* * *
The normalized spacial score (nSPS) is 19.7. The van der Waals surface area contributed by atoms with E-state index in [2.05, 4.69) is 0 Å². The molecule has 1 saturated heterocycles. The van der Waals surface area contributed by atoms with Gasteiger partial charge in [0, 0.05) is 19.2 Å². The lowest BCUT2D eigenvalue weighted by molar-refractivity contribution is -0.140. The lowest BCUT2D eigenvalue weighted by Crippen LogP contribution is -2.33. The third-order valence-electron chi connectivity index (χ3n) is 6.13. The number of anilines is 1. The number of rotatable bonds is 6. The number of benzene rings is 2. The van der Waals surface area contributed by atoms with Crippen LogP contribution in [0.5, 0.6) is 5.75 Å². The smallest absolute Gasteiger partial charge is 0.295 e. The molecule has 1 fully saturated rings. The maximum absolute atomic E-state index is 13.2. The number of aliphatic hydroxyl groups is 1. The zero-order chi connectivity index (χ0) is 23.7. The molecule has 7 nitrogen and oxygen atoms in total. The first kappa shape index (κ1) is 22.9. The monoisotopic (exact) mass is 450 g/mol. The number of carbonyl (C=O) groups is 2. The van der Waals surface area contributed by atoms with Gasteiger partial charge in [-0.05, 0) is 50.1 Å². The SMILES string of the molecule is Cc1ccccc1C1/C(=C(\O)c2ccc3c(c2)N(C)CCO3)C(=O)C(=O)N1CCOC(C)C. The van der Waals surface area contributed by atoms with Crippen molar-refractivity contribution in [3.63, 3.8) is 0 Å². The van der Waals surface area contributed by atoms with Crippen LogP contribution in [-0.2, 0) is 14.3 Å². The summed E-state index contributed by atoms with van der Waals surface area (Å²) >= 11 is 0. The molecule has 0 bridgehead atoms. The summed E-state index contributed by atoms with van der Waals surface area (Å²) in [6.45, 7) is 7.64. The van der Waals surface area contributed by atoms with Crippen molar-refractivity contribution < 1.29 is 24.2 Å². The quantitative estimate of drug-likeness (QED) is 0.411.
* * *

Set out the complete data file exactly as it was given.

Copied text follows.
The normalized spacial score (nSPS) is 19.7. The van der Waals surface area contributed by atoms with E-state index in [2.05, 4.69) is 0 Å². The molecule has 1 saturated heterocycles. The van der Waals surface area contributed by atoms with Gasteiger partial charge in [0, 0.05) is 19.2 Å². The lowest BCUT2D eigenvalue weighted by molar-refractivity contribution is -0.140. The lowest BCUT2D eigenvalue weighted by Crippen LogP contribution is -2.33. The third-order valence-electron chi connectivity index (χ3n) is 6.13. The number of anilines is 1. The number of rotatable bonds is 6. The number of benzene rings is 2. The van der Waals surface area contributed by atoms with Crippen LogP contribution in [0.5, 0.6) is 5.75 Å². The smallest absolute Gasteiger partial charge is 0.295 e. The molecule has 1 fully saturated rings. The maximum absolute atomic E-state index is 13.2. The number of aliphatic hydroxyl groups is 1. The zero-order chi connectivity index (χ0) is 23.7. The molecule has 7 nitrogen and oxygen atoms in total. The first kappa shape index (κ1) is 22.9. The monoisotopic (exact) mass is 450 g/mol. The number of carbonyl (C=O) groups is 2. The van der Waals surface area contributed by atoms with Gasteiger partial charge in [-0.05, 0) is 50.1 Å². The SMILES string of the molecule is Cc1ccccc1C1/C(=C(\O)c2ccc3c(c2)N(C)CCO3)C(=O)C(=O)N1CCOC(C)C. The van der Waals surface area contributed by atoms with Crippen molar-refractivity contribution in [3.63, 3.8) is 0 Å². The van der Waals surface area contributed by atoms with Crippen LogP contribution in [-0.2, 0) is 14.3 Å². The summed E-state index contributed by atoms with van der Waals surface area (Å²) >= 11 is 0. The molecule has 0 bridgehead atoms. The summed E-state index contributed by atoms with van der Waals surface area (Å²) in [6.45, 7) is 7.64. The van der Waals surface area contributed by atoms with Crippen molar-refractivity contribution < 1.29 is 24.2 Å². The quantitative estimate of drug-likeness (QED) is 0.411.